Googling AOL While the DOJ Probes

America Online on Wednesday lifted the wraps of its new
search engine, announcing technology from search engine upstart Google would
be digging for results for its millions of users.

The new AOL Search has been tweaked
to provide results from Google’s massive index of billions of Web documents
and from within AOL’s own system, the first time a search engine would index
both at the same time.

A spokesperson for AOL said Google won’t have access to its proprietary system, which would continue to be indexed internally by AOL.

The search tool has also added a feature to allow AOL members to retrieve
localized results, based on geographic mapping.

The new engine, which will be a key part of this fall’s launch of AOL 8.0, promises
the easiest and fastest way for AOL members to run searches online but, more
importantly, it’s a huge boost of Google’s ‘sponsored links’ advertising
business as it finds millions of new eyeballs for its business partners.

Google swiped the
AOL deal
from under the nose of rival Overture in May and is now
powering search results across AOL’s U.S properties, including
Compuserve.com, AOL.com and Netscape.

Google now gets to push links to its own recommended partners and
advertisers to America Online users.

For users of AOL’s dial-up and broadband ISP users, the company continues to
use the ‘Keyword’ feature on the navigation toolbar but, instead of only
searching within AOL properties, AOL Search will now return everything that
Google indexes.

AOL Search also includes a Sherlock plug-in for
user’s of Mac operating systems.

AOL’s launch of the new Google-powered search engine comes on the same day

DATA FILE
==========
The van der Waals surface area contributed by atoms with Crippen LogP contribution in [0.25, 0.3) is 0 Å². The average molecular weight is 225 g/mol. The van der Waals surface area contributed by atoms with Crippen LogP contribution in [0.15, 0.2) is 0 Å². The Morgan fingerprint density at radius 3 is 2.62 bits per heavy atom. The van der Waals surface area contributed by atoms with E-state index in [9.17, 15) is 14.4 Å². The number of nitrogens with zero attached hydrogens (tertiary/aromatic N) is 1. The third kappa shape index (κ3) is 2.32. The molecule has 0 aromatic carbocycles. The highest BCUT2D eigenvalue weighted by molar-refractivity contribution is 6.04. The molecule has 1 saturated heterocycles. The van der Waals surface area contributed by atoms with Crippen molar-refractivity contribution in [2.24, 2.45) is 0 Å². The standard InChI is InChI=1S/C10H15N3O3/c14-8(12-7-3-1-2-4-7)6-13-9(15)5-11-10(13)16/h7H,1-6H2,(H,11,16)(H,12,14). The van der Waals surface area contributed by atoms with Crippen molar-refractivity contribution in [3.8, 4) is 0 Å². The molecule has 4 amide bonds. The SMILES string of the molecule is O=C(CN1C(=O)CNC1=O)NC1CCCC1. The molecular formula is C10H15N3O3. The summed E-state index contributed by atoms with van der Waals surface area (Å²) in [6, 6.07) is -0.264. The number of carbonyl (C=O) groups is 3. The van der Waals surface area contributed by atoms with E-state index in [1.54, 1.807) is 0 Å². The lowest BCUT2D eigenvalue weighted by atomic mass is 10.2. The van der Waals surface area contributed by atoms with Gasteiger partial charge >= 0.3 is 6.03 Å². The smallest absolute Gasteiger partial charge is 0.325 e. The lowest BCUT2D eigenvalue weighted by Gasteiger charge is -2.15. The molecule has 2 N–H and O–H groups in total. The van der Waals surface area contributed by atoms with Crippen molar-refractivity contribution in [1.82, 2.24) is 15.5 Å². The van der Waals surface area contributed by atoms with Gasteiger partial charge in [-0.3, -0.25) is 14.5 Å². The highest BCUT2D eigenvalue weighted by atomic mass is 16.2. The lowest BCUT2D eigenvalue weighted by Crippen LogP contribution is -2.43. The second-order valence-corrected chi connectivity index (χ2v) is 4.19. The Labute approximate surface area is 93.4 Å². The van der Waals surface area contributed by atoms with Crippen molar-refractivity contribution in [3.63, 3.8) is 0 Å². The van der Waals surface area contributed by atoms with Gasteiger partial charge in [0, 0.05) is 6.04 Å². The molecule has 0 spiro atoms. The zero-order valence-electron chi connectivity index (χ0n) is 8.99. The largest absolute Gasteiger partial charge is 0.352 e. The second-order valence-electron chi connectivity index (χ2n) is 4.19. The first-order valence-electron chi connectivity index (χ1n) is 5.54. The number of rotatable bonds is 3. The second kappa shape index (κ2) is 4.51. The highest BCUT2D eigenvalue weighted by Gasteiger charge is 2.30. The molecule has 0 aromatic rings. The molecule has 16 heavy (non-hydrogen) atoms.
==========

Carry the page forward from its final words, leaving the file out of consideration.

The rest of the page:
news emerged the Justice Department would investigate accounting practices
at AOL Time Warner.

According to published reports, U.S. prosecutors at AOL’s Virginia
headquarters are working along with investigators from the Securities and
Exchange Commission (SEC) to look into certain transactions at the company’s
Internet division.

AOL/TW chief executive Dick Parsons said the company would cooperate with
the SEC probe. In a statement Tuesday, AOL/TW said it would also cooperate
with the DOJ. “If the Justice Department wants to look at the facts, of
course we will cooperate with them too, as we would with any other
appropriate government agency,” the media giant said. “Our accounting is
appropriate and in accordance with generally accepted accounting principles,
and our auditors, Ernst & Young, have repeatedly confirmed that,” the
company added.

Reports say investigators are believed to be focusing on accounting
questions raised by a recent Washington Post study of the company’s Internet
division. The newspaper’s study reported that AOL had booked revenue from
ads sold for eBay and renegotiated long-term advertising contracts to
recognize revenue more quickly.

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